I spent ten summers alone exploring the mandala of the bad-lands

The sutra of dried river-beds and abandoned cabins
The shastra of fence-posts and the poetry of carrion-crows.

Impermanent in appearance but immutable in essence,
I walked in lands littered with the garbage
   tossed away
      by generations.
Nothing left but the notations of past shamans;
    long dead stares of rancher monks;
    remnants of old hermits and remains of rock huts;
    dharma transmission from mind to mind,
          from rock to rock
                   from valley to valley.
The Bodhi-Mind of the basin.

Flakes left by generations of ancient craft and error unearthed in one cloudburst;
torrents dig deep ruts and flowed into a valley of sage.
Silence broken by sound becoming silence again after days alone.

Water flows over shattered clay pigeons
     old pottery
         blue glass
    and        beer cans.
Dried, dusky-white bones of indescriminate cattle and bison,
      tan remnants of older beasts
specters haunt the sand,
ghosts float in the rocks.

Sacred gaps are filled with the energy and intensity 
     of ants
slow and meticulous stupa builders
     smooth pebbles 
   seed husks
fragments of teeth 
a glass bead on an anthill

Moments of revelry when coyotes met from the six directions;
Sacrificed a rabbit, took my boots in offering and ran off, yipping.  
The night punctuated with the mantra of a screech owl, cut off abruptly by the rebellion of nightjars –
      the Ikkyu of Aves. 
We mimic the irreverence and trade the nervous glances of lost children.

No-Mind wasn’t created out of esoteric need.  It was a practical tool lost; the ability to be aware of surroundings and exist as predator and prey – a tool that aided gathering and planting, protecting and hunting, thought and magic.  Our bodies and mind were once wild; loose and tough, reflective and graceful, finely honed, sharp – now spinning wildly and out of breath.  It is a constant state of controlled slippage – hands gripped tight on a wheel.  Sliding and then steering hard…losing control through effort wasted.  We remember the howl of wolves and the rustle of leaves; lost in the roar of an engine, the ringing of the zendo bell, the morning buzzer or the *ding* of a microwave.  Each bringing us abruptly in or out of the moment.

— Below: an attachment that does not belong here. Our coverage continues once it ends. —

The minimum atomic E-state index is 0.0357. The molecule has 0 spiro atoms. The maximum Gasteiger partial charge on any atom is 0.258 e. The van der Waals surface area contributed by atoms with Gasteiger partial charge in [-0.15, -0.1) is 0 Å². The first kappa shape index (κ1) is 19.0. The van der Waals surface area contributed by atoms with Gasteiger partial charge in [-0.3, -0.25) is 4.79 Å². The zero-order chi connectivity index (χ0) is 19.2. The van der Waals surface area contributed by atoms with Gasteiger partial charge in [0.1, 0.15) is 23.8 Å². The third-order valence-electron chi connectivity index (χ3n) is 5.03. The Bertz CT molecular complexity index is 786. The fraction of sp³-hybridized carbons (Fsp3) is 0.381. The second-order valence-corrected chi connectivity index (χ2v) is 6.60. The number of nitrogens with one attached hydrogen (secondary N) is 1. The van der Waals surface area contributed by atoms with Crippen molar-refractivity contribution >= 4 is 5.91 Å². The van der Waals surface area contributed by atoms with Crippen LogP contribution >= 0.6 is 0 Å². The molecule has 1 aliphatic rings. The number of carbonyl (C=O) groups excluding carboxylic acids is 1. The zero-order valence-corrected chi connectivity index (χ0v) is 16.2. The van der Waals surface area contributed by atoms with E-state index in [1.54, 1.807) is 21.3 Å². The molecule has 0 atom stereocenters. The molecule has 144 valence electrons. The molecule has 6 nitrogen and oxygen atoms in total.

no eyes, no ears, no nose, no tongue,
no body, no mind; no sight, no sound,
no smell, no taste, no touch.
no object of mind; no realm of sight,

no realm of mind consciousness.

No roof. 
No hall. 
No pages. 

We used to read fields and grass, 
           shit and scent,
             harsh winds 
                 blowing snow. 

Now we read sutras and pretend it is the sound of nature.
We are off the reservation.


6 thoughts on “Mandala

  1. Beautiful and full of such vivid imagery. I felt like I was there — going on a tour of the physical and spiritual treasures of the bad-lands. A place I want to visit “badly.” O.k., forgive the horrible pun but I do really want to visit that area of the U.S.

  2. Wow! I’ve been reading Gary Snyder’s “Practice of the Wild,” and this piece fits with those essays just perfectly. Thank you for writing it. Man, I thought my hiking jones was bad BEFORE I read this…

  3. Ah Timmy Mac, you caught me! I’ve been reading the same thing and it is seeping into my writing. There is no shame in admitting that I love Snyder’s work and that his blending of nature with Dharma is an inspiration to me.

  4. Thanks James. The imagery is inspired by the time I spent working in Cottonwood Draw. Everything described was surrounding my campsite and was where I proposed to my wife so means much to me.

  5. HA! Great minds think alike, I guess. I think your style is all your own, though. And you’re right – the view of wildness as Dharma has been mindblowing for me, too. I caught myself pawing my backpacking gear last night lustily…having the walkabout craving in New England in January is NOT good timing.

  6. Nature has helped me immensely with absorbing Dharma lessons into practical life. I have always found nature to be a very spiritual thing. I miss my backpacking days at the end of August when I head up into the mountains. I would love to build a small cabin up there and just live off the land and meditate.

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